What is XBRL?

XBRL - eXtensible Business Reporting LanguageXBRL is the specification for eXtensible Business Reporting Language and allows to create, exchange, and compare business reporting information. Business reporting includes financial statements, financial information, non-financial information, general ledger transactions and regulatory filings, such as annual and quarterly reports.

XBRL provides users with a standard file format to prepare reports with exchangeable business information for different applications. It facilitates automated comparison of financial information, accounting policies, notes to financial statements and more. The purpose is an electronic transmission of a set of facts. A single fact can form the entire content of a valid instance. This provides reusable flexibility within other specifications or to extract data from formatted documents.

An XBRL Taxonomy is a collection of taxonomy schemas and linkbases. A taxonomy schema is an XML schema document and Linkbases are XML documents which follow the XLink specification. The schema must ultimately extend the XBRL instance schema document and typically extend other published XBRL schemas on the xbrl.org website.

    XBRL Taxonomy

  • Taxonomy schemas define Item and Tuple “concepts” using <xsd:element> elements. These concepts provide names for the fact and indicate whether or not it is a tuple or an item, the data type (such as monetary, numeric, fractional, or textual), and potentially more metadata. Items and Tuples can be regarded as “implementations” of concepts, or specific instances of a concept. A good analogy for those familiar with object oriented programming would be that Concepts are the classes and Items and Tuples are Object instances of those classes. This is the source of the use of the “XBRL instance” terminology.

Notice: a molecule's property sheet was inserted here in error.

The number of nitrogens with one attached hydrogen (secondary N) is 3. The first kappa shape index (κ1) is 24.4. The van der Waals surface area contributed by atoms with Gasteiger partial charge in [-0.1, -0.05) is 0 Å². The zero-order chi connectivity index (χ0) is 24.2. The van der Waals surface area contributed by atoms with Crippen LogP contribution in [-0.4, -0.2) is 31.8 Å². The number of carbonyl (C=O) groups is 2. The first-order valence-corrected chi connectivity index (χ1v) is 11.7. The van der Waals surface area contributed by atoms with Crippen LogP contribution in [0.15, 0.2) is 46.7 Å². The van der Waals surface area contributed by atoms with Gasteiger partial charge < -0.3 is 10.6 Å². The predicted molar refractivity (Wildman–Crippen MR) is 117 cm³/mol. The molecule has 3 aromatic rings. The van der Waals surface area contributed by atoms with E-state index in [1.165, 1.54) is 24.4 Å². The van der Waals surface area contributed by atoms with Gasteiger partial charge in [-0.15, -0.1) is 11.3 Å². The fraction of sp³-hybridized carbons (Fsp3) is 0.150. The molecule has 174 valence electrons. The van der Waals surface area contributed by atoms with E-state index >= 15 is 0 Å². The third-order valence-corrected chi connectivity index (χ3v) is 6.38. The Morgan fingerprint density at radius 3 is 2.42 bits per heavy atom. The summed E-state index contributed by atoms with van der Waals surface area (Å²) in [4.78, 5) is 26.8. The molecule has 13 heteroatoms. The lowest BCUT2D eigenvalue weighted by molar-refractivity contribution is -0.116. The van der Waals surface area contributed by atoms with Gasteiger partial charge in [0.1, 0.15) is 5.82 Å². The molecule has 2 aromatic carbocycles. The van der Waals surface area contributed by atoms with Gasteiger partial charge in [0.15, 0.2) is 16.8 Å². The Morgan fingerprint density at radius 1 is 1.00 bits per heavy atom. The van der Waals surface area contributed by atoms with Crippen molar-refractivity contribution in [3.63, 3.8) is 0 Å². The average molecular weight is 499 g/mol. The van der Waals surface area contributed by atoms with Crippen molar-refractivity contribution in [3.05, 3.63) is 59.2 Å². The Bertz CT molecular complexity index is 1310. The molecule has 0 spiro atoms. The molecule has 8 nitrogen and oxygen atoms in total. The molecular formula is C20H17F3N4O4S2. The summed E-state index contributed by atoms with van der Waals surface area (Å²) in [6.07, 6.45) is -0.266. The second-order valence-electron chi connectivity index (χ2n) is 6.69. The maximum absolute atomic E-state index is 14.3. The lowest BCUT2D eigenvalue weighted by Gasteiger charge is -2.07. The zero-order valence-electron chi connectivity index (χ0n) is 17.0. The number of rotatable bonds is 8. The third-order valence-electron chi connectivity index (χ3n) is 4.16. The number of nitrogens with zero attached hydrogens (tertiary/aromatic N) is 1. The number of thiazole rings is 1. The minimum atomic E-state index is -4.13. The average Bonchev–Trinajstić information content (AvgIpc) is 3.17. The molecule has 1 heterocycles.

• Linkbases are a collection of Links, which themselves are a collection of locators, arcs, and potentially resources. Locators are elements that essentially reference a concept and provide an arbitrary label for it. Arcs are elements indicating that a concept links to another concept by referencing the labels defined by the locators. Some arcs link concepts to other concepts. Other arcs link concepts to resources, the most common of which are human-readable labels for the concepts. The XBRL 2.1 specification defines five different kinds of linkbases.

The scope of the eXtensible Business Reporting Language includes financial reporting in extensive detail of accounting conventions. XBRL uses the World Wide Web Consortium (W3C) recommendations, XML 1.0 [XML], Namespaces in XML [NAMESPACES], and refers directly to XML Linking [XLINK].

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